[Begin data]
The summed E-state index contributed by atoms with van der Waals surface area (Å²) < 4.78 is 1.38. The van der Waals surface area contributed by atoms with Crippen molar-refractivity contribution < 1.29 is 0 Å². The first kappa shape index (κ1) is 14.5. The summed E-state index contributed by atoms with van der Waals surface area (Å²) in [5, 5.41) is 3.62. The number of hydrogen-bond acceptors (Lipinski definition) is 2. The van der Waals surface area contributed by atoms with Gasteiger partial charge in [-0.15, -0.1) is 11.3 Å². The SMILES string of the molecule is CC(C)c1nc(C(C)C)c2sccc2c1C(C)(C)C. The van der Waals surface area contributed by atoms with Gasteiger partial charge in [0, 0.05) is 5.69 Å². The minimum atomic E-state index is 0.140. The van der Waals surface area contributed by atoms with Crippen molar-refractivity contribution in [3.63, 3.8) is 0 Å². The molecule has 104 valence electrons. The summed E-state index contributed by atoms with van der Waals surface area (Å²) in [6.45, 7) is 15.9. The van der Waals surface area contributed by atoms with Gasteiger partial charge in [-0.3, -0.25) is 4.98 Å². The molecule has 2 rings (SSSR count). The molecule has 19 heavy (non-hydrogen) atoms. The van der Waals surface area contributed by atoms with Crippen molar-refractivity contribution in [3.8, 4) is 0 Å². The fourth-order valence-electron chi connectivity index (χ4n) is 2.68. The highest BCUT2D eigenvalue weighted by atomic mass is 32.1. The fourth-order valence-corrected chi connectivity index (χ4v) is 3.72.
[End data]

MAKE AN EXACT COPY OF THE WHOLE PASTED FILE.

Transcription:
The summed E-state index contributed by atoms with van der Waals surface area (Å²) < 4.78 is 1.38. The van der Waals surface area contributed by atoms with Crippen molar-refractivity contribution < 1.29 is 0 Å². The first kappa shape index (κ1) is 14.5. The summed E-state index contributed by atoms with van der Waals surface area (Å²) in [5, 5.41) is 3.62. The number of hydrogen-bond acceptors (Lipinski definition) is 2. The van der Waals surface area contributed by atoms with Gasteiger partial charge in [-0.15, -0.1) is 11.3 Å². The SMILES string of the molecule is CC(C)c1nc(C(C)C)c2sccc2c1C(C)(C)C. The van der Waals surface area contributed by atoms with Gasteiger partial charge in [0, 0.05) is 5.69 Å². The minimum atomic E-state index is 0.140. The van der Waals surface area contributed by atoms with Crippen molar-refractivity contribution in [3.63, 3.8) is 0 Å². The molecule has 104 valence electrons. The summed E-state index contributed by atoms with van der Waals surface area (Å²) in [6.45, 7) is 15.9. The van der Waals surface area contributed by atoms with Gasteiger partial charge in [-0.3, -0.25) is 4.98 Å². The molecule has 2 rings (SSSR count). The molecule has 19 heavy (non-hydrogen) atoms. The van der Waals surface area contributed by atoms with Crippen molar-refractivity contribution in [3.8, 4) is 0 Å². The fourth-order valence-electron chi connectivity index (χ4n) is 2.68. The highest BCUT2D eigenvalue weighted by atomic mass is 32.1. The fourth-order valence-corrected chi connectivity index (χ4v) is 3.72.